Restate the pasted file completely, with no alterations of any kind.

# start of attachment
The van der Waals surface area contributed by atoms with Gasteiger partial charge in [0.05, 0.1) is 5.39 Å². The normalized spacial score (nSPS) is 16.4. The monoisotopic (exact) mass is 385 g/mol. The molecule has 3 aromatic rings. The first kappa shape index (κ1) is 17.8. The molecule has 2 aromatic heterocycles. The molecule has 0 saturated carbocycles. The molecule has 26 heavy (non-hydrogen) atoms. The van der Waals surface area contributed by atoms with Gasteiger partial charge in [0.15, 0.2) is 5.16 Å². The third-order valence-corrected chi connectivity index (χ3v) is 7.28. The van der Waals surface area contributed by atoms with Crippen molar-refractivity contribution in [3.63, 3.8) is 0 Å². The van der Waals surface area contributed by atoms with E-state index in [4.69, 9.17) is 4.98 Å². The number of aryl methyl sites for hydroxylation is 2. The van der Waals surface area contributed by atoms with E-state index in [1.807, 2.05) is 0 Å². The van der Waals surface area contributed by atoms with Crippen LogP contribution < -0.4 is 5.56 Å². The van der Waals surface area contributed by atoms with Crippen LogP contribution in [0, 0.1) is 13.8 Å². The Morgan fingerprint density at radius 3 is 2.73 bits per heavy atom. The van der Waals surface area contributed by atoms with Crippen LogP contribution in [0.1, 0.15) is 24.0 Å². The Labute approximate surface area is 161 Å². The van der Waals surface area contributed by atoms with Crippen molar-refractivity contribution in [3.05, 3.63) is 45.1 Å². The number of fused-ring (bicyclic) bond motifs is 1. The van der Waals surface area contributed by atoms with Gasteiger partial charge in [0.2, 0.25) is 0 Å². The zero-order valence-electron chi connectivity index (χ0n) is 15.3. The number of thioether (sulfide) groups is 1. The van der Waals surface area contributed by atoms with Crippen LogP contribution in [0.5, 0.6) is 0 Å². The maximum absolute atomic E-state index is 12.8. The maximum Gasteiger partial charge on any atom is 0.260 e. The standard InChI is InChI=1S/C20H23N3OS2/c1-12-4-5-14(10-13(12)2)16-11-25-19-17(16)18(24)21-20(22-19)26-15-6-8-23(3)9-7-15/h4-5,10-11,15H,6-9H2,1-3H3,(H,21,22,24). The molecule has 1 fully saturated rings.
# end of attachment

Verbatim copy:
The van der Waals surface area contributed by atoms with Gasteiger partial charge in [0.05, 0.1) is 5.39 Å². The normalized spacial score (nSPS) is 16.4. The monoisotopic (exact) mass is 385 g/mol. The molecule has 3 aromatic rings. The first kappa shape index (κ1) is 17.8. The molecule has 2 aromatic heterocycles. The molecule has 0 saturated carbocycles. The molecule has 26 heavy (non-hydrogen) atoms. The van der Waals surface area contributed by atoms with Gasteiger partial charge in [0.15, 0.2) is 5.16 Å². The third-order valence-corrected chi connectivity index (χ3v) is 7.28. The van der Waals surface area contributed by atoms with Crippen molar-refractivity contribution in [3.63, 3.8) is 0 Å². The van der Waals surface area contributed by atoms with E-state index in [4.69, 9.17) is 4.98 Å². The number of aryl methyl sites for hydroxylation is 2. The van der Waals surface area contributed by atoms with E-state index in [1.807, 2.05) is 0 Å². The van der Waals surface area contributed by atoms with Crippen LogP contribution < -0.4 is 5.56 Å². The van der Waals surface area contributed by atoms with Crippen LogP contribution in [0, 0.1) is 13.8 Å². The Morgan fingerprint density at radius 3 is 2.73 bits per heavy atom. The van der Waals surface area contributed by atoms with Crippen LogP contribution in [0.1, 0.15) is 24.0 Å². The Labute approximate surface area is 161 Å². The van der Waals surface area contributed by atoms with Crippen molar-refractivity contribution in [3.05, 3.63) is 45.1 Å². The number of fused-ring (bicyclic) bond motifs is 1. The van der Waals surface area contributed by atoms with Gasteiger partial charge in [0.2, 0.25) is 0 Å². The zero-order valence-electron chi connectivity index (χ0n) is 15.3. The number of thioether (sulfide) groups is 1. The van der Waals surface area contributed by atoms with Crippen LogP contribution in [0.5, 0.6) is 0 Å². The maximum absolute atomic E-state index is 12.8. The maximum Gasteiger partial charge on any atom is 0.260 e. The standard InChI is InChI=1S/C20H23N3OS2/c1-12-4-5-14(10-13(12)2)16-11-25-19-17(16)18(24)21-20(22-19)26-15-6-8-23(3)9-7-15/h4-5,10-11,15H,6-9H2,1-3H3,(H,21,22,24). The molecule has 1 fully saturated rings.